How do you feel about being self-interviewed by The Nervous Breakdown?

Intrigued and challenged. I’ve always been tempted to have one (a nervous breakdown)—but that is a luxury I could never afford. There is an unyielding voice in my head urging me to go further, do more, achieve—and that sense of responsibility has never allowed me much rest, or the space to emotionally deconstruct. It is also the reason I don’t drink or do drugs.

 

Why did you name your memoir Intimate Wars?

We are all soldiers (whether we consciously enlist or not) in the great struggle for reproductive justice.

Ultimately women’s bodies are battlefields in the most intimate of wars; that is, the ability to determine when and whether or not we want to become mothers.

 

For a relatively private person, you have shared a lot of yourself in this book—was that difficult for you?

I am comfortable leading marches and defying dangerous forces, but it did take a special kind of psychological courage to look at myself in such a bright light. I gave myself no place to hide, and in the end, I learned that I accepted all of it—who I was and who I am.

 

How did a budding concert pianist end up founding and owning one of the largest women’s medical centers in the country?

When I gave up studying to be a concert artist and began working to create Choices, my mother told me it was a “sin against God not to use the talent I was given.” But I quickly found that the process of creating a new reality from theory, law, and philosophy was the most artistic thing I could do. To define the meaning of abortion in society and politics, to create the concept of Patient Power, and to help to save thousands of women’s lives was the ultimate expression of the “art of the possible.”

 

You write that you are a “philosopher”—which philosophy do you feel most congruent with?

The Stoics. I very much like Marcus Aurelius. He understood the fleeting nature of reality—the drive for fame, ambition, and the importance of being true to your nature. And as an emperor, he had to deal with a lot of administrative issues. He also had many “paid enemies,” so I can relate to that. And of course Nietzsche, whose dictum “what does not kill me makes me stronger” has become my mantra.

 

You have been called a “Hitler” and accused of making a business out of abortion—how do you respond to that?

First of all, I do not take any of these attacks personally. As Elie Wiesel told me:  “You cannot let these words hurt you— people who call you that do not know what the Holocaust was.” And as far as abortion being a business—well, women’s lives are my business, and I make no apology for that.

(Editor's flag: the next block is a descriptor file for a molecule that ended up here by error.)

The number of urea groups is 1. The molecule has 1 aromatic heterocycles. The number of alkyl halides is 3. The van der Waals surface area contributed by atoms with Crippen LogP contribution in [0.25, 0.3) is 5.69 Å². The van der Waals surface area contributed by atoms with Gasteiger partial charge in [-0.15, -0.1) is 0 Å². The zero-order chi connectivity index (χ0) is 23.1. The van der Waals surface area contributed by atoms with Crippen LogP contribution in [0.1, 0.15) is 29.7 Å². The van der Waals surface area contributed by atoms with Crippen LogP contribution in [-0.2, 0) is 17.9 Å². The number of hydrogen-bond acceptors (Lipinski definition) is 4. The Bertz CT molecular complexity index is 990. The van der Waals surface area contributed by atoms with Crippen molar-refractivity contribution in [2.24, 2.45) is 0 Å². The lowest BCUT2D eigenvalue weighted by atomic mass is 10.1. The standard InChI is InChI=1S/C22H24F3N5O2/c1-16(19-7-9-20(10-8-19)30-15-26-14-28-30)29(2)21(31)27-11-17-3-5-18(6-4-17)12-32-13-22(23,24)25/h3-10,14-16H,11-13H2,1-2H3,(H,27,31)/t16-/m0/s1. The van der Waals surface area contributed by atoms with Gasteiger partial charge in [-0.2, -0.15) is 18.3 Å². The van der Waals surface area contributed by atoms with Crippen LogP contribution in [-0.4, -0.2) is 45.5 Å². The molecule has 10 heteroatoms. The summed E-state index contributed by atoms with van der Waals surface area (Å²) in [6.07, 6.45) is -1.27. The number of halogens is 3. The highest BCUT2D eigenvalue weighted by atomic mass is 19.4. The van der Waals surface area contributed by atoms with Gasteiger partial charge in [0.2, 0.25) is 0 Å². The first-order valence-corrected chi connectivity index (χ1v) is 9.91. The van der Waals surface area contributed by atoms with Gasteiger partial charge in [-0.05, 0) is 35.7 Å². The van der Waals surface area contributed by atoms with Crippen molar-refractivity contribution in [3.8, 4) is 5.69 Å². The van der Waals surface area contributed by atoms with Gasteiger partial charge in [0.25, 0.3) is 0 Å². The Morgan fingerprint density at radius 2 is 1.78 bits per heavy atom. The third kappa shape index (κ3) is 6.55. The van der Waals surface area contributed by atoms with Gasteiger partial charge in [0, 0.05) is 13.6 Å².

What do you think would astonish people most about you?

That I love country music and dinosaurs, and that I am an armchair mountaineer. Maybe that I belong to the Society of Friends of King Richard III, or that I manage to get at least six hours of sleep every night.

 

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MERLE HOFFMAN is one of the most important advocates for the women’s rights of our time. In 1971 (two years before the Roe v. Wade Supreme Court decision to legalize abortion nationally), she opened Choices Medical Center, one of the first legal abortion clinics in New York State. Under Hoffman's direction as CEO and president, Choices has expanded into a multifaceted women's medical center, offering full reproductive and primary health care. Choices currently serves more than 50,000 patients a year. It has also become a multimillion-dollar business.

Hoffman was a co-founder of the National Abortion Federation and founder of the New York Pro-Choice Coalition, the first umbrella organization of pro-choice individuals and organizations committed to ensuring legal, safe abortions in New York. In April 1989, Hoffman and the coalition led the first pro-choice civil disobedience action at St. Patrick’s Cathedral in New York City, protesting Cardinal John J. O'Connor's support of Operation Rescue.

In 1975, Hoffman founded STOP (the Second Treatment Option Program), the first ambulatory breast cancer program specializing in an interdisciplinary model of patient care. She recently broadened the services of the medical center by creating CHOICES Mental Health Center, which addresses a full range of psychological issues including rape, incest, and domestic violence as well as general psychiatric and psychological services. In the wake of the 9/11 tragedy, CHOICES Mental Health Center became a Project Liberty provider of mental health services to those affected by the attacks, offering free counseling at satellite centers in neighborhoods throughout New York. In 1982, Hoffman began On the Issues, a magazine of CHOICES, created to share informaton with other health care providers and pro-choice activists. In 2008, On the Issues was revamped and introduced as a free online publication. It has approximately 20,000 readers every issue.

Hoffman has received numerous awards throughout her career, including several for lifetime service to the movement from the Veteran Feminists of America, and the Front Page Award from the Newswomen's Club of New York in the political commentary category for her article "Selecting the Same Sex." Recently she was profiled in Forbes.com.

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